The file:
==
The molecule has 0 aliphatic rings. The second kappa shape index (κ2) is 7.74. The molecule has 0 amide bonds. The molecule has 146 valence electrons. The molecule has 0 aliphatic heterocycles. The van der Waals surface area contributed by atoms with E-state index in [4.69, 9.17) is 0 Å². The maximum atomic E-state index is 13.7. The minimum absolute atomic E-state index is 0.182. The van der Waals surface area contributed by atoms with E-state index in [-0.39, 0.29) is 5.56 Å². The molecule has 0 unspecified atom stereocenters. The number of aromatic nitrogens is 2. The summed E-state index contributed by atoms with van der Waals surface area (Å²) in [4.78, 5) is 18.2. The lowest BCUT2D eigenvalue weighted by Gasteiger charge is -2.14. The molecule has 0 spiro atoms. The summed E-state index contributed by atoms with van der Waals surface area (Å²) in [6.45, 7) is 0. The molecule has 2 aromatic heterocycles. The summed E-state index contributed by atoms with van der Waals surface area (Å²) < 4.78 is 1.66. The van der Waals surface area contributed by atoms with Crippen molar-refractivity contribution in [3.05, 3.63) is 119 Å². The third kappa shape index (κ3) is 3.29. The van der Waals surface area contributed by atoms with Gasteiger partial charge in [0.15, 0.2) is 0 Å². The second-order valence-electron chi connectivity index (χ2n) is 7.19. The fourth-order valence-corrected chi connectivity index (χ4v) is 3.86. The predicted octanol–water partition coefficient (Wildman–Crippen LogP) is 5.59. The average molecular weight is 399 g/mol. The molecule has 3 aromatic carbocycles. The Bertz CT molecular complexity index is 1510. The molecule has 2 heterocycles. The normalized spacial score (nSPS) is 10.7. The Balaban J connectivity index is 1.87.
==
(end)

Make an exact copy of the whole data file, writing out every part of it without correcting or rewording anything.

The molecule has 0 aliphatic rings. The second kappa shape index (κ2) is 7.74. The molecule has 0 amide bonds. The molecule has 146 valence electrons. The molecule has 0 aliphatic heterocycles. The van der Waals surface area contributed by atoms with E-state index in [4.69, 9.17) is 0 Å². The maximum atomic E-state index is 13.7. The minimum absolute atomic E-state index is 0.182. The van der Waals surface area contributed by atoms with E-state index in [-0.39, 0.29) is 5.56 Å². The molecule has 0 unspecified atom stereocenters. The number of aromatic nitrogens is 2. The summed E-state index contributed by atoms with van der Waals surface area (Å²) in [4.78, 5) is 18.2. The lowest BCUT2D eigenvalue weighted by Gasteiger charge is -2.14. The molecule has 0 spiro atoms. The summed E-state index contributed by atoms with van der Waals surface area (Å²) in [6.45, 7) is 0. The molecule has 2 aromatic heterocycles. The summed E-state index contributed by atoms with van der Waals surface area (Å²) < 4.78 is 1.66. The van der Waals surface area contributed by atoms with Crippen molar-refractivity contribution in [3.05, 3.63) is 119 Å². The third kappa shape index (κ3) is 3.29. The van der Waals surface area contributed by atoms with Gasteiger partial charge in [0.15, 0.2) is 0 Å². The second-order valence-electron chi connectivity index (χ2n) is 7.19. The fourth-order valence-corrected chi connectivity index (χ4v) is 3.86. The predicted octanol–water partition coefficient (Wildman–Crippen LogP) is 5.59. The average molecular weight is 399 g/mol. The molecule has 3 aromatic carbocycles. The Bertz CT molecular complexity index is 1510. The molecule has 2 heterocycles. The normalized spacial score (nSPS) is 10.7. The Balaban J connectivity index is 1.87.